Cost of Living & Finances
In our company’s research, we discovered that finances are in the top three issues of most concern to women after a midlife divorce. It’s less true for the younger boomers, but many of the over 50 women are less financially self-sufficient than younger women.
In my situation, My first husband and I got married in college. I worked to help support us while my husband was in medical school until our children were born. I was especially vulnerable after our divorce 33 years later. I was unprepared to financially support myself like I would have been if I had been following my own career path.
Most women after a 50+ divorce are financially at risk. About 25 percent live below the poverty level. Most women, among other things, want to find someone who can at least help pay the bills.
At the same time, many of the 50+ men are looking for a younger woman. Many older men are drawn to women below them on the economic scale. That’s why in my work every day with women going through midlife divorce, I hear so much about successful men running off with their massage therapist, their administrative assistant, a waitress or a nurse.
Most marriages and remarriages after 50 years of age aren’t based solely on the finances, but women, especially, will usually cross off a future partner who will not be able to support himself or help financially in the new marriage.
Second Marriage After 50
When I was first divorced at 53, I thought I would never be really happy again. It took me a long time to get myself back. I was lost under layers of sadness, anger, bitterness and fear, and it took me longer than I wanted to feel normal again.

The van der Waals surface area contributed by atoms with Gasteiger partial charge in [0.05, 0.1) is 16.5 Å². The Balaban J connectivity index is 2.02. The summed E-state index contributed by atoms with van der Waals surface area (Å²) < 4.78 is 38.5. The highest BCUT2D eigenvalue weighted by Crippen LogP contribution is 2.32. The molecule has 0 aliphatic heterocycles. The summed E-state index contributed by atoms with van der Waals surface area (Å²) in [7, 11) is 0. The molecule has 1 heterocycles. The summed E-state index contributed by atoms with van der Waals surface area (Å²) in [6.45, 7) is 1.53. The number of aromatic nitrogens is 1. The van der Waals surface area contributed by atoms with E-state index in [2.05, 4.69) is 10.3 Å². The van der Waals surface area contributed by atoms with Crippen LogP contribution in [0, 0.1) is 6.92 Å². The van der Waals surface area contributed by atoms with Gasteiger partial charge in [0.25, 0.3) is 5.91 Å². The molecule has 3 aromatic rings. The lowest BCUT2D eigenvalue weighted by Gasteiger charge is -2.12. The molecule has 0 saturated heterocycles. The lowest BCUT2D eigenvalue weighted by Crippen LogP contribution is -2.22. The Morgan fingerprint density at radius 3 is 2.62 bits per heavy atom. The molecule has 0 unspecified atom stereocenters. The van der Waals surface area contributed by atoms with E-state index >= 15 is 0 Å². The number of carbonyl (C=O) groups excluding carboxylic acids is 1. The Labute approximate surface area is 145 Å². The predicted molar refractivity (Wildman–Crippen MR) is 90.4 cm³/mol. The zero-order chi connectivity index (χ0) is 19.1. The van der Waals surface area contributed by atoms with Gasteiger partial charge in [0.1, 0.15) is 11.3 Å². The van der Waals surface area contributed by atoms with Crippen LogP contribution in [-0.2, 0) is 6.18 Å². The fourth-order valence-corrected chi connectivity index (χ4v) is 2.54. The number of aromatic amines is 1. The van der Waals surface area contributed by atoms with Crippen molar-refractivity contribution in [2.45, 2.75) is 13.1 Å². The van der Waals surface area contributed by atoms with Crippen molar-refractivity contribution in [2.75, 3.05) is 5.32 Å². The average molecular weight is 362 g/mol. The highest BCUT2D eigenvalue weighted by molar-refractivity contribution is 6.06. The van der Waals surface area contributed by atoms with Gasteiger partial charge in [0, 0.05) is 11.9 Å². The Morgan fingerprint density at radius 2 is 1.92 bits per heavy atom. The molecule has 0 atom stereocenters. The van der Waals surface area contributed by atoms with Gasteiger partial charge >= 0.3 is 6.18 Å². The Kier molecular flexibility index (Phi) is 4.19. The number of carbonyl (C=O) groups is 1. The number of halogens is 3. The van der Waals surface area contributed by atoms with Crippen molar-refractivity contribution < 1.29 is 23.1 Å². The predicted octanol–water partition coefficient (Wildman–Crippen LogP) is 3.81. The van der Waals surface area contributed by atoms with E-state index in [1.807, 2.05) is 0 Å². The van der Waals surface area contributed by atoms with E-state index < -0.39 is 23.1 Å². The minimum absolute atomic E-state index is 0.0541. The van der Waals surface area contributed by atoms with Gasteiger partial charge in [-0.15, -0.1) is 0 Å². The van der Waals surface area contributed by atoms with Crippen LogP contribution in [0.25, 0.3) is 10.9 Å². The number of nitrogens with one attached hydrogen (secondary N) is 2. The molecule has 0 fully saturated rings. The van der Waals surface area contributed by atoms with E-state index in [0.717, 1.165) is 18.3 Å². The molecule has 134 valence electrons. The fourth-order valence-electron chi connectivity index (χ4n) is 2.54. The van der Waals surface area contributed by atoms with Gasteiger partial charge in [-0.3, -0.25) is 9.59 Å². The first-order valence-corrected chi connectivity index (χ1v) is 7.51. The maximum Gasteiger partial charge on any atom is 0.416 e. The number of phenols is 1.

In my 10+ years of doing midlife divorce recovery work, I have discovered that the after 50 couples who create happy second marriages are those who take the time to do the grief work and healing work that is necessary after the end of a marriage. Don’t rush it. Be kind to yourself and be patient with the process.
Living Together vs. Marriage After 50
It is definitely a trend among young people to live together before, or instead of, getting married. Some older people do that, too, even though most research shows that people who live together before marriage are more likely to divorce than couples who do not.
Unmarried couples living together are almost always having sex before marriage and that can dramatically change the relationship. It takes it to a deeper level, especially for women. If you are living with someone as opposed to just dating, It is more traumatic and complicated to end that relationship, but it’s still easier than splitting up after marriage.
Some older couples, who because of their religious tradition, feel as if they cannot remarry after divorce. Regardless of your situation, the question of whether to live together or get married is one question that you need to settle in your own mind before you even start dating.
Sometimes we are so hungry for sex and for the companionship and other intimacies of a relationship that we make decisions based on that, rather than looking carefully at the whole person we are dating.
PS – I read somewhere that middle-aged men are the least careful of all male demographics to NOT practice safe sex! Just saying!
How Long To Date Before Marriage After 50?
Read more about Dating After 50
My rules are: Do not date until you have done the grieving and healing you need to do after the end of your first marriage. A counselor told me to expect one year of healing for every 5-7 years of marriage. I said, “I don’t have that long! I might be dead by then.” Another said one month of healing for every year of marriage. That got me down to about 3 years.
Those long time frames are what encouraged me to develop a program that can take women through a structured program of healing that can be completed in one calendar year or even faster if you’re dedicated to the process.
Dr. Laura Schlessinger, author and relationship advisor, always said three years is the minimum time to date before marraige. For me, it was more like a year and a half or two years. I would err on the side of taking your time rather than jumping in too soon. Going through a 2nd or 3rd divorce, is something to avoid at all costs!